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5 February 2014

The Safety Eye Debate...


As I have started to create a few more little crafty presents for friends something has been concerning me.  The items I have been making recently have been toys for children, or more specifically young babies and of course careful consideration must go into the materials you are using.  Toys bought from shops go through rigorous safety checks so really any crafted toys should too, especially if you are thinking of selling these items.

For my crochet pals I always use baby wool, usually Lullaby by Stylecraft which clearly states its suitability for babies.  I use toy stuffing and ensure that the package clearly states the CE and is non allergenic and fire retardant etc.  But for a few little toys I have used safety eyes.. that's them in the pic above.


Here you can see a little Itty Bitty Bunny I made for baby Madeline, he has safety eyes and an embroidered nose, I used tapestry wool for this.  I chose to use safety eyes at first as I am un confident in my embroidering ability and the face is so important, it gives the toy its personality and 'cuteness'.

The way these eyes work is that you put the post through your work and secure the washer onto the back.  If you push the washer right up to the top of the pin there is no way these are coming off, they are so secure.  I guess that's why they are called safety eyes, once joined you cannot part them so in theory cannot come off!  They eyes come in many different sizes, shapes and colours.

Here you can see baby Lyra's bear has a safety nose! (I giggled a little on discovery of safety noses!) you can get basic triangular shapes like this or even little dog noses complete with nostril detail, they look so weird not attached to anything.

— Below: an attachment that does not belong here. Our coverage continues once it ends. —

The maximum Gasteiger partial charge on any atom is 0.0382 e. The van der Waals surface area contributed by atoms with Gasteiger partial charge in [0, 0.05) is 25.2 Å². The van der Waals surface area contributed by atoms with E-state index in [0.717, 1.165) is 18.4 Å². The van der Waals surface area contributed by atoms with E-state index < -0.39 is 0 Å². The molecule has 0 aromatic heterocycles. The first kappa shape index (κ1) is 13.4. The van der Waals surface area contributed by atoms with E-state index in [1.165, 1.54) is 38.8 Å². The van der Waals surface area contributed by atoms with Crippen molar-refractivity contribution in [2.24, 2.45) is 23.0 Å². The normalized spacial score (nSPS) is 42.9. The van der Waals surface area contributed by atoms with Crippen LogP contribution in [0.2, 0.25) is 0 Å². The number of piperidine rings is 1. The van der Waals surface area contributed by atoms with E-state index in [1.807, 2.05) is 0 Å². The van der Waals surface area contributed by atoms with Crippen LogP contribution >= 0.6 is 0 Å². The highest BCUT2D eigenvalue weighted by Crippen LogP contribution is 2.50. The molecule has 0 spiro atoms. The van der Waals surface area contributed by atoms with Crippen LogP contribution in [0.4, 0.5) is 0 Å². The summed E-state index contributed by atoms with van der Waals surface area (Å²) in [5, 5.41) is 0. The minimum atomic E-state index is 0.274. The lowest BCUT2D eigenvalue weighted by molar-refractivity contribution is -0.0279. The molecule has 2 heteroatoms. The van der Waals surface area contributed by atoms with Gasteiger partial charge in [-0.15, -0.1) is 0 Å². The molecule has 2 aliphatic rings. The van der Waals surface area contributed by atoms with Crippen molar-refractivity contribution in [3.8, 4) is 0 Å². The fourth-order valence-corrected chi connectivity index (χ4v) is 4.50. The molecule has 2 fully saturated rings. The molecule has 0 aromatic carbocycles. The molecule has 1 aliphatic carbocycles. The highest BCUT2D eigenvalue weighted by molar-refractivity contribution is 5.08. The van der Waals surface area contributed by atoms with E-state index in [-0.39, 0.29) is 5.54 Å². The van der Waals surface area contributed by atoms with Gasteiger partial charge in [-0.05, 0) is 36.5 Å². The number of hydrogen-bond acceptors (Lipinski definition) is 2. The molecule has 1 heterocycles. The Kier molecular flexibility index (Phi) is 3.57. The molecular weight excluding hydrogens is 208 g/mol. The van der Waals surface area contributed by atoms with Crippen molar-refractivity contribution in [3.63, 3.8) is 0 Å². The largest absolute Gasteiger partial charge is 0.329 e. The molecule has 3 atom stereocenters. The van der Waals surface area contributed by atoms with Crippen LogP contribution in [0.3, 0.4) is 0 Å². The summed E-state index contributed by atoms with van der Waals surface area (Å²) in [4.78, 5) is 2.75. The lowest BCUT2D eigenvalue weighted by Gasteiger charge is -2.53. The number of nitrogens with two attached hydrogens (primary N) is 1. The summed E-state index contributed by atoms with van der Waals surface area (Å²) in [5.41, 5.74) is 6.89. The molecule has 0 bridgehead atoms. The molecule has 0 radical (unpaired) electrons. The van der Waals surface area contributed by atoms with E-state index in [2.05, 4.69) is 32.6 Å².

At first I was quite happy using these safety eyes and noses, as I could feel how secure they were, I tried my best to pull them off and failed, if I can't pull them off there is no way a newborn baby can!  Plus these safety eyes are an easier option, they are a nice shape and look really cute.  I must admit I prefer the look of safety eyes on my toys compared with an embroidered face.

However, I still couldn't get rid of the little niggly concerns that maybe they were not entirely safe!?  If my toy was responsible for chocking a little baby I would never ever forgive myself. Are 'safety' eyes as safe as they seem?  Yes they cannot come apart, but yarn is not that strong, the whole thing could potentially rip and come out, which can then be swallowed.  Aaaargh, I have started getting super paranoid about this now!

Please note, I have told each parent that has been given one of my toys what it is made of and informed them about the safety eyes and nose.  I do believe they are as safe as I could possibly make them.

Corey's little monkey has a simple embroidered face, this is one of the first toys I made and had not discovered safety eyes yet, his face is cute but I did un pick and re-sew it quite a few times until I was happy.

This little bear has button eyes! Are these any safer than safety eyes? I always ensure my buttons are super super secure.  I go up and through the holes on the button so many times you end up not being able to fit the needle through and then I ensure that I secure the ends of the thread behind the button.  I do this by pushing the needle underneath the stitches several times and in several directions so it cannot unravel.

This little bear was made from a babygro and the button eyes were the actual buttons from babygro also.  So surely if it is safe to put buttons as fasteners onto baby clothes it is ok for them to be on toys?

You really can get really bogged down with all of this!  But I am hoping to start selling some little crochet and crafty toys so I think it is super important to consider all of this. 

I have decided going forward that all my eyes and faces will be embroidered or use buttons.  I do not think there is anything wrong with safety eyes, but for me that niggly worry is too much to risk it.  I think however that safety eyes for a child 4+ or for an adult (adults like crochet toys too right?) is absolutely fine.

What are your thoughts on this debate?  I am really interested to hear other viewpoints.  What sort of eyes do you use on your little toy creations? 
 
 

12 comments:

  1. I've always assumed you cant use safety eyes for babies toys, im sure ive read that on some patterns, but I don't know much about children or babies so ive always played it safe.